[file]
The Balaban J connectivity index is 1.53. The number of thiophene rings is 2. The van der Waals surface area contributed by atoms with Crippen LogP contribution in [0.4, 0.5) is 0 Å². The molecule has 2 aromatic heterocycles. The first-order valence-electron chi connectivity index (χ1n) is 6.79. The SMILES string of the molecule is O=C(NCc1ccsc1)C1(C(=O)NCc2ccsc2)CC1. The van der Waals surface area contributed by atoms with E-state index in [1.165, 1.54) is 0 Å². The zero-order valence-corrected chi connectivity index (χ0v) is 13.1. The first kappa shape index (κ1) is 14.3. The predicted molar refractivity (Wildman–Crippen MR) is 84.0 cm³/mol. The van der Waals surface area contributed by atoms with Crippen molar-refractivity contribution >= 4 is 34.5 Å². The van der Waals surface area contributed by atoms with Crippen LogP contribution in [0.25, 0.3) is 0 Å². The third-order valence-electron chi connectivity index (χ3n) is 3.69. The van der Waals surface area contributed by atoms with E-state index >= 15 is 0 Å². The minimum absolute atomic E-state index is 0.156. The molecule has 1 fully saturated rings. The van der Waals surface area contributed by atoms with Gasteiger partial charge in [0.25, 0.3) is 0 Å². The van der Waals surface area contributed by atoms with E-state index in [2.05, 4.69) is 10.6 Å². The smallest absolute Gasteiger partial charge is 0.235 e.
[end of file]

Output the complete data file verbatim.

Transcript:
The Balaban J connectivity index is 1.53. The number of thiophene rings is 2. The van der Waals surface area contributed by atoms with Crippen LogP contribution in [0.4, 0.5) is 0 Å². The molecule has 2 aromatic heterocycles. The first-order valence-electron chi connectivity index (χ1n) is 6.79. The SMILES string of the molecule is O=C(NCc1ccsc1)C1(C(=O)NCc2ccsc2)CC1. The van der Waals surface area contributed by atoms with E-state index in [1.165, 1.54) is 0 Å². The zero-order valence-corrected chi connectivity index (χ0v) is 13.1. The first kappa shape index (κ1) is 14.3. The predicted molar refractivity (Wildman–Crippen MR) is 84.0 cm³/mol. The van der Waals surface area contributed by atoms with Crippen molar-refractivity contribution >= 4 is 34.5 Å². The van der Waals surface area contributed by atoms with Crippen LogP contribution in [0.25, 0.3) is 0 Å². The third-order valence-electron chi connectivity index (χ3n) is 3.69. The van der Waals surface area contributed by atoms with E-state index >= 15 is 0 Å². The minimum absolute atomic E-state index is 0.156. The molecule has 1 fully saturated rings. The van der Waals surface area contributed by atoms with Gasteiger partial charge in [0.25, 0.3) is 0 Å². The van der Waals surface area contributed by atoms with E-state index in [2.05, 4.69) is 10.6 Å². The smallest absolute Gasteiger partial charge is 0.235 e.